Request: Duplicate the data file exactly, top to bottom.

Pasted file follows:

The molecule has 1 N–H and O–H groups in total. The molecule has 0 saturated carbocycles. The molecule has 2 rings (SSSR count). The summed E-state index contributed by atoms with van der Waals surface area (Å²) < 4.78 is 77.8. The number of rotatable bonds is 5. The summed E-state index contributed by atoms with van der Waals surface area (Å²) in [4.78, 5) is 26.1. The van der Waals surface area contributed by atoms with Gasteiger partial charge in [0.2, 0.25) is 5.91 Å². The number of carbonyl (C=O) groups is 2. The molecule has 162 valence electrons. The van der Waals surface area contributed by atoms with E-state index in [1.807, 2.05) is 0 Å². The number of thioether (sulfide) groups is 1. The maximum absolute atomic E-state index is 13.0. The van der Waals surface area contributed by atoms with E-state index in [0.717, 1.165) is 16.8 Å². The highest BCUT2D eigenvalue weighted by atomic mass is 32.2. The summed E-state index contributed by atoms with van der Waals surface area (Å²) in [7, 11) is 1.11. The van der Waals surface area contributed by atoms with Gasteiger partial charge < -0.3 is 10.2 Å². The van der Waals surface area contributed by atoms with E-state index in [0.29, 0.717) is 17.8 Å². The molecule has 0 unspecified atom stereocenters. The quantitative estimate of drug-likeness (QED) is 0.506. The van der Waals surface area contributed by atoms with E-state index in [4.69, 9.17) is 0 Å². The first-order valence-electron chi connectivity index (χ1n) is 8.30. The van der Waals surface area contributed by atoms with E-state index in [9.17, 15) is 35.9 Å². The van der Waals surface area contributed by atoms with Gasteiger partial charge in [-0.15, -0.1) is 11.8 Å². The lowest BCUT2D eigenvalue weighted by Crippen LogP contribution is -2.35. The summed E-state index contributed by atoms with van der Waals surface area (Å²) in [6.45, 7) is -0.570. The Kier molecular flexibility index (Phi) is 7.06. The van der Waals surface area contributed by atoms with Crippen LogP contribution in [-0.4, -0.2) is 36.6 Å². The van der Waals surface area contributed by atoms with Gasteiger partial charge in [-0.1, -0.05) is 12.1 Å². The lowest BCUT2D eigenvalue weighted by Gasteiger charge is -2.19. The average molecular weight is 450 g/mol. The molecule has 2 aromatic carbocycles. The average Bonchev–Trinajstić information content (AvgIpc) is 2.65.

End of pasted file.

The molecule has 1 N–H and O–H groups in total. The molecule has 0 saturated carbocycles. The molecule has 2 rings (SSSR count). The summed E-state index contributed by atoms with van der Waals surface area (Å²) < 4.78 is 77.8. The number of rotatable bonds is 5. The summed E-state index contributed by atoms with van der Waals surface area (Å²) in [4.78, 5) is 26.1. The van der Waals surface area contributed by atoms with Gasteiger partial charge in [0.2, 0.25) is 5.91 Å². The number of carbonyl (C=O) groups is 2. The molecule has 162 valence electrons. The van der Waals surface area contributed by atoms with E-state index in [1.807, 2.05) is 0 Å². The number of thioether (sulfide) groups is 1. The maximum absolute atomic E-state index is 13.0. The van der Waals surface area contributed by atoms with E-state index in [0.717, 1.165) is 16.8 Å². The highest BCUT2D eigenvalue weighted by atomic mass is 32.2. The summed E-state index contributed by atoms with van der Waals surface area (Å²) in [7, 11) is 1.11. The van der Waals surface area contributed by atoms with Gasteiger partial charge < -0.3 is 10.2 Å². The van der Waals surface area contributed by atoms with E-state index in [0.29, 0.717) is 17.8 Å². The molecule has 0 unspecified atom stereocenters. The quantitative estimate of drug-likeness (QED) is 0.506. The van der Waals surface area contributed by atoms with E-state index in [4.69, 9.17) is 0 Å². The first-order valence-electron chi connectivity index (χ1n) is 8.30. The van der Waals surface area contributed by atoms with E-state index in [9.17, 15) is 35.9 Å². The van der Waals surface area contributed by atoms with Gasteiger partial charge in [-0.15, -0.1) is 11.8 Å². The lowest BCUT2D eigenvalue weighted by Crippen LogP contribution is -2.35. The summed E-state index contributed by atoms with van der Waals surface area (Å²) in [6.45, 7) is -0.570. The Kier molecular flexibility index (Phi) is 7.06. The van der Waals surface area contributed by atoms with Crippen LogP contribution in [-0.4, -0.2) is 36.6 Å². The van der Waals surface area contributed by atoms with Gasteiger partial charge in [-0.1, -0.05) is 12.1 Å². The lowest BCUT2D eigenvalue weighted by Gasteiger charge is -2.19. The average molecular weight is 450 g/mol. The molecule has 2 aromatic carbocycles. The average Bonchev–Trinajstić information content (AvgIpc) is 2.65.